Breaking down the Minnesota Twins’ AL Central Rivals: Detroit Tigers
By Otto Johnson
Minnesota Twins Rotation vs. Detroit Tigers Rotation
While the Twins’ rotation greatly improved over the offseason with Kenta Maeda and Homer Bailey serving as upgrades over Kyle Gibson and Martin Perez, the Tigers’ rotation got a little better with Ivan Nova offering a little more stability. This isn’t a very close competition, but let’s get into it anyway.
- Jose Berrios: 14-8, 3.68 ERA, 195 K, All-Star
- Jake Odorizzi: 15-7, 3.51 ERA, 178 K, All-Star
- Kenta Maeda: 10-8, 4.04 ERA, 169 K
- Randy Dobnak: 2-1, 1.59 ERA, 23 K
- Homer Bailey: 13-9, 4.57 ERA, 149 K
- Michael Pineda: 11-5, 4.01 ERA, 140 K (39 Games Remaining on his Suspension)
- Matthew Boyd: 9-12, 4.56 ERA, 238 K
- Jordan Zimmerman: 1-13, 6.91 ERA, 82 K
- Spencer Turnbull: 3-17, 4.61 ERA, 146 K
- Ivan Nova: 11-12, 4.72 ERA, 114 K
- Daniel Norris: 3-13, 4.49 ERA, 125 K
The Twins never got the rest of Spring Training to decide their rotation, but in this competition it doesn’t really matter. Homer Bailey, the Twin’s fifth starter, pitched better than all but one of the Tigers starters, with Matthew Boyd as the only exception. Minnesota finally has a rotation that goes five starters deep.
The Tigers defense and offense are both bad, but that doesn’t give an excuse for the stats that the Tigers rolled out last year. Boyd is a very good pitcher (238 strikeouts is excellent), and although Turnbull and Norris are youngish and former second-round picks, neither has shown much.
The only way that the Tigers outperform the Twins is if Boyd improves and limits homers (likely), Turnbull and Norris live up to their draft pedigree (unlikely), Ivan Nova pitches like he’s in Pittsburgh (very unlikely), and Jordan Zimmerman lives up to his $110 million dollar contract and pitches like it’s 2014 to avoid his contract being the biggest bust ever (nope). Yikes.
Cheer up Tiger fans, Casey Mize and Matt Manning should be here soon. Advantage: Twins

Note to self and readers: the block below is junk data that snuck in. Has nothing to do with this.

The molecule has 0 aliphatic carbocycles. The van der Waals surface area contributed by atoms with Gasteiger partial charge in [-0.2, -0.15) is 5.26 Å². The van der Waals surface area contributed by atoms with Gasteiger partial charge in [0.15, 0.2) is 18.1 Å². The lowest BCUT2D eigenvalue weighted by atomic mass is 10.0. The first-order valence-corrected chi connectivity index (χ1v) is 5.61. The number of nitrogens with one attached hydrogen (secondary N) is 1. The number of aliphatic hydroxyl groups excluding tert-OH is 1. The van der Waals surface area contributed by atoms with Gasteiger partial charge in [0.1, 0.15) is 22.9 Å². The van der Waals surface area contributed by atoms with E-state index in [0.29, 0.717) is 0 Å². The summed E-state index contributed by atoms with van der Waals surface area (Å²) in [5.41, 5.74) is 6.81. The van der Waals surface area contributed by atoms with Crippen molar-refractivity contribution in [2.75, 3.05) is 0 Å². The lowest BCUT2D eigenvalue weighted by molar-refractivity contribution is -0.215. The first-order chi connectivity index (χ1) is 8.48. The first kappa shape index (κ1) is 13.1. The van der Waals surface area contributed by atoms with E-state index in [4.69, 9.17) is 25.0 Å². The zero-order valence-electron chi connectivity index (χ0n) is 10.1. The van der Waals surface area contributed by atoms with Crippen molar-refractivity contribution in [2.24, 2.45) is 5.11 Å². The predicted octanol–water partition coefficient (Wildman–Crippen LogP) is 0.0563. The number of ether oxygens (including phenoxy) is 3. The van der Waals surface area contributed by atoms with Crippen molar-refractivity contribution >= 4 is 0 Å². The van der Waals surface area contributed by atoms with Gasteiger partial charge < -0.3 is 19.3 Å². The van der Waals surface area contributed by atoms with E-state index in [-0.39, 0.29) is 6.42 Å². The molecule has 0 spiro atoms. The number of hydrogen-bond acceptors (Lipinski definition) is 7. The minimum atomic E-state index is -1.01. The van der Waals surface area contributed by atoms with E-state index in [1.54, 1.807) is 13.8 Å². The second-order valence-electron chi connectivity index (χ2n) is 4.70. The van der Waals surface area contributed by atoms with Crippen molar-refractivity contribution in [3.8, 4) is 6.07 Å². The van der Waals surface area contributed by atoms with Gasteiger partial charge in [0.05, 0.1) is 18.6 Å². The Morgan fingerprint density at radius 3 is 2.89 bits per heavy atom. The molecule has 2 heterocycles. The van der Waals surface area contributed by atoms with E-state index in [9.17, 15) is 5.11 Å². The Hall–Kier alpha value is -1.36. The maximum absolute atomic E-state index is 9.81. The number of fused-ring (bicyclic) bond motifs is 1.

Minnesota Twins Bullpen vs. Detroit Tigers Bullpen
If you were looking for the Tigers to finally gain an advantage, keep looking. As we’ve talked about before, Minnesota has built a deep bullpen and farm system of relievers that it knows how to use. Detroit has not. Let’s get going.
- Trevor May: 64.1 IP, 2.94 ERA, 79 K, 3 SV
- Tyler Duffey: 57.1 IP, 2.50 ERA, 82 K
- Sergio Romo: 60.1 IP, 3.43 ERA, 60 K, 20 SV
- Tyler Clippard: 62 IP, 2.90 ERA, 64 K
- Cody Stashak: 25 IP, 3.24 ERA, 25 K
- Zack Littell: 37.0 IP, 2.68 ERA, 32 K
- Closer-Taylor Rogers: 69 IP, 2.61 ERA, 90 K, 30 SV
- Buck Farmer: 67.2 IP, 3.72 ERA, 73 K
- Gregory Soto: 57.2 IP, 5.77 ERA, 45 K
- Jose Cisnero: 35.1 IP, 4.33 ERA, 40 K
- David McKay: 19.1 IP, 5.59 ERA, 29 K
- Bryan Garcia: 6.2 IP, 12.15 ERA, 7 K
- Hector Santiago: 33.2 IP, 6.68 ERA, 40 K
- Closer-Joe Jimenez: 59.2 IP, 4.37 ERA, 82 K, 9 SV
The Minnesota Twins bullpen is deep and has six players that could help get the ball to the closer without a lot of damage. The Detroit Tigers have one. Buck Farmer is a solid pitcher, but similar to Matthew Boyd, he doesn’t have a lot of help.
Soto, McKay, Garcia, and Jimenez are all under twenty-six, while Farmer (28) and Jose Cisnero (30) aren’t exactly old. This is a young bullpen that could improve, but it isn’t a lockdown group that will help carry this team. Yet again, the Twins take this one. Advantage: Twins.